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Wednesday, January 10, 2007

Research job.

Following my ICFP-inspired plunge into academic Computer Science last autumn, I knew I'd need to get a regular industry job to replenish the war chest before making another raid into the classroom. Another option came up though - while walking back to the Allen Center after taking the final exam of my favorite class ever, I was talking with the instructor of the course, my favorite professor ever, (making a brown-nosing jackass of myself, no doubt) and he asked if I'd be interested in doing some research. I was, and after a job interview with the manager of the research project, I got an offer to work full time as an undergraduate researcher. I happily accepted. Today was the sixth day of work at the lab and I'm enjoying things. We're wrestling the usual sort of problems that plague any big piece of software. Before too long I'll be starting work on some actual research - more about that later.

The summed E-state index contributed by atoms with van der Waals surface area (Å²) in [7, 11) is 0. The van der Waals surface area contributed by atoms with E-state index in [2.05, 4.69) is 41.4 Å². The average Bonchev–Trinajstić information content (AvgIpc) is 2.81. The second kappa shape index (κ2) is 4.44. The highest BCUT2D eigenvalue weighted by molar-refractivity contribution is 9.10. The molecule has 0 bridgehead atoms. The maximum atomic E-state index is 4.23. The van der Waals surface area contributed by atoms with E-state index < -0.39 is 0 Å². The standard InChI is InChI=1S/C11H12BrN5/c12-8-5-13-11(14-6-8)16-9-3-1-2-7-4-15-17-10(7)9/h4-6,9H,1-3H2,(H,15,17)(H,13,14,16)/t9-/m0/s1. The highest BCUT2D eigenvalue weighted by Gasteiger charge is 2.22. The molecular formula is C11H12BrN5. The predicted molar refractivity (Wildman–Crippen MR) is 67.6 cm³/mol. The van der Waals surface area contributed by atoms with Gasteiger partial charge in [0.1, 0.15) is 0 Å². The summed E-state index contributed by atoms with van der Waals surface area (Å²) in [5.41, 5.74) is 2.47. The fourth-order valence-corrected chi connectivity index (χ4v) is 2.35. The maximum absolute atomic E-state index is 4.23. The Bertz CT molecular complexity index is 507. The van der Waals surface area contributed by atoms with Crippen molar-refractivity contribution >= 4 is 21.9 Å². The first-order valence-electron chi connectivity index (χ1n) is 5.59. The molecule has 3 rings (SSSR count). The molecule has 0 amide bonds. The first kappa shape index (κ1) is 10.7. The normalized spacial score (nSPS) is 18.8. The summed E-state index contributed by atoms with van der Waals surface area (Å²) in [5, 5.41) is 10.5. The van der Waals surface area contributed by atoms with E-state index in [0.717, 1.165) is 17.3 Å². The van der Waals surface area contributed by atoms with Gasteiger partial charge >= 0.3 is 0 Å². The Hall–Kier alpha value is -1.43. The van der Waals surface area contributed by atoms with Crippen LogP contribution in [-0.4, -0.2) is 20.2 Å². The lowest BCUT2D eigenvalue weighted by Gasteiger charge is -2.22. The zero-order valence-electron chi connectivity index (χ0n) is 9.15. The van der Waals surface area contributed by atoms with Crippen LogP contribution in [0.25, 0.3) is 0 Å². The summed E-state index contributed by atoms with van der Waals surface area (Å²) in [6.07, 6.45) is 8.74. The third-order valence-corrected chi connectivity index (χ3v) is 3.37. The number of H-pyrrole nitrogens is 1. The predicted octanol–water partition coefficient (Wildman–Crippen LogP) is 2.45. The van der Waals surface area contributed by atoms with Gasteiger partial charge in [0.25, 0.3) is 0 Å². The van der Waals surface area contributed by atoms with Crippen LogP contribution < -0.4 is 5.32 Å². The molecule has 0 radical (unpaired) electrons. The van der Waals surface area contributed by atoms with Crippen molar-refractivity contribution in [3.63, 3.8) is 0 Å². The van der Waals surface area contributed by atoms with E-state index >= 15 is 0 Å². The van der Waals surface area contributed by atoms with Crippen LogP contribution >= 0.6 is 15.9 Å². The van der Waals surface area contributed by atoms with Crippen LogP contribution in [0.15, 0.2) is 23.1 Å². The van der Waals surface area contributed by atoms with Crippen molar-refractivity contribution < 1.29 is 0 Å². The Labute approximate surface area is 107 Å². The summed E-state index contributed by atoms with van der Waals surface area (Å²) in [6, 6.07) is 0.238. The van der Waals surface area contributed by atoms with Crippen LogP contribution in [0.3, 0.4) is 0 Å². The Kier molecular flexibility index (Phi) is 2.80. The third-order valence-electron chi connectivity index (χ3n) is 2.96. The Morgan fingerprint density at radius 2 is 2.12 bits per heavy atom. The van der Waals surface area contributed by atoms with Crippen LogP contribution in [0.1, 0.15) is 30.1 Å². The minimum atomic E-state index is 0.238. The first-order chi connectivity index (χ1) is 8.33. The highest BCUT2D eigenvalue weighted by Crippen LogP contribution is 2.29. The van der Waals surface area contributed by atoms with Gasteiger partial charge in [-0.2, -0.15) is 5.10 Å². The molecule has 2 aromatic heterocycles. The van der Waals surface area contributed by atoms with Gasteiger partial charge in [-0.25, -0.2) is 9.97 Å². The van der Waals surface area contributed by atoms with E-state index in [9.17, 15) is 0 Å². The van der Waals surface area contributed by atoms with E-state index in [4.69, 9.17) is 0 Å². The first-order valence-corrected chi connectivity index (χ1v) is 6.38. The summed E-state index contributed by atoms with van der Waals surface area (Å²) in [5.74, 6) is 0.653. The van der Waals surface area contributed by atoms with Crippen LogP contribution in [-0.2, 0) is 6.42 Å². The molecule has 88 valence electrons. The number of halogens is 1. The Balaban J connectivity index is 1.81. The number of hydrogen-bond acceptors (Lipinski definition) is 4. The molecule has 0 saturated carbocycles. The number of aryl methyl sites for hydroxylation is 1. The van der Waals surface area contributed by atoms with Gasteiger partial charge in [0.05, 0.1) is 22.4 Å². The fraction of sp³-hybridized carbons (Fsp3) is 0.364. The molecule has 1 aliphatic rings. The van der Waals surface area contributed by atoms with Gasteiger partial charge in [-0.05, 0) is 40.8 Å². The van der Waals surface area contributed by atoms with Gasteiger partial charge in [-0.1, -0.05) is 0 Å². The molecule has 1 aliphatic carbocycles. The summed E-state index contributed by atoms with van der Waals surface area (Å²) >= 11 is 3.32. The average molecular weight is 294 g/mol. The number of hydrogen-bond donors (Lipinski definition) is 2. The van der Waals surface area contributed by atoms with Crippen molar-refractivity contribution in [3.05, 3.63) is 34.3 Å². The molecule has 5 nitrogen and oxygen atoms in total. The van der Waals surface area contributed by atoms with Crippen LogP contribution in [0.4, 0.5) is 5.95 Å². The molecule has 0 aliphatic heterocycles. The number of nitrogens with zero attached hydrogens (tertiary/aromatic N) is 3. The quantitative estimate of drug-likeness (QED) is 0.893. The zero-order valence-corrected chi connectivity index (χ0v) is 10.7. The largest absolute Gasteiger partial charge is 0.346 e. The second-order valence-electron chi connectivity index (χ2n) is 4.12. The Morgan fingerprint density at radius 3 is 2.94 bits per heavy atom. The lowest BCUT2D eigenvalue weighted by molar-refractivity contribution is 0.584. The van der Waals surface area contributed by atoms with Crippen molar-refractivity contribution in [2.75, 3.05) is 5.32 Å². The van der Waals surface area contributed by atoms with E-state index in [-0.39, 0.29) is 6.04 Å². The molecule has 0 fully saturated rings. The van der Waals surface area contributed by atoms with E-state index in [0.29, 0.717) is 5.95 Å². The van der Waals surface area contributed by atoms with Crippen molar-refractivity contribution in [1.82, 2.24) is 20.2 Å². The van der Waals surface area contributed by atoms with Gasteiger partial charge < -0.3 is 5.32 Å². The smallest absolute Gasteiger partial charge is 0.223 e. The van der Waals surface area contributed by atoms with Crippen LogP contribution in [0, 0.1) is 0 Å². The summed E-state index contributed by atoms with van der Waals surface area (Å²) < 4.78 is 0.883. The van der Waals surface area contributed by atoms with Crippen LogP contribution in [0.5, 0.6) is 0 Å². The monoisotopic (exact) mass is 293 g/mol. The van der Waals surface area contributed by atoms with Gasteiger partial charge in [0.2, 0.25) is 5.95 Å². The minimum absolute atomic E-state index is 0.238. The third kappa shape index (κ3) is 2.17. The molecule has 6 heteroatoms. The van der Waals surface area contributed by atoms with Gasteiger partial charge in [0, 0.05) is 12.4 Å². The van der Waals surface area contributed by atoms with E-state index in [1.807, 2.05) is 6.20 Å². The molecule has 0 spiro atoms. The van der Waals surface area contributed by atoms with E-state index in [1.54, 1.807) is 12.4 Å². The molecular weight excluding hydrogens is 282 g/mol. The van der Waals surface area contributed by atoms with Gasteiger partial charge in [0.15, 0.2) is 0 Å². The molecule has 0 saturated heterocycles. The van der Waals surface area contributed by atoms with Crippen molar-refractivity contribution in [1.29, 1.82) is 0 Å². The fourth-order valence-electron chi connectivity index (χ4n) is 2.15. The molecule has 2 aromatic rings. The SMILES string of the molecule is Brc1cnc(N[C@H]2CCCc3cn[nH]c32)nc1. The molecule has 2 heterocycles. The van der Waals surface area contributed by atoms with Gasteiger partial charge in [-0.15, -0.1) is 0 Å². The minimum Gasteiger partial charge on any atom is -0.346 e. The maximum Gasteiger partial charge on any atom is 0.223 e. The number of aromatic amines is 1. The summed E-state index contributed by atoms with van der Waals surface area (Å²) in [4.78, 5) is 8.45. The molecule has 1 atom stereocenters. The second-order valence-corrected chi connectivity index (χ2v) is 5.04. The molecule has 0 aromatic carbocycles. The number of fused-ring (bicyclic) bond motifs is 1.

Speaking of new directions in life, last night at the SeaFunc meeting I was talking with an interesting fellow and somehow or other the topic of major life changes came up. I quoted a person in Michael Lewis' nonfiction Wall Street memoir, Liar's Poker. (That was a heck of a book - you should read it - and it had an big impact on me. Speaking of that book, and this one, I need to do a post about investment banking, the study of Economics, the Pacific Northwest, word of mouth and clouds of personal connections someday. Remind me.) I think it was his mentor in London, who, when Lewis told him he was leaving his carreer in finance just when it was about to make him very rich, said something to the effect of, "Good for you. These major life changes are always the right decision." Now, a programmer going back to school to study Computer Science isn't exactly like closing the shop, selling the house, buying a ticket to the west coast and giving them the stand up routine in L.A., and it wasn't much of a change compared to my usual life modification, but this time I wasn't in some kind of desperate or dead-end situation. So I think it counts as a significant change.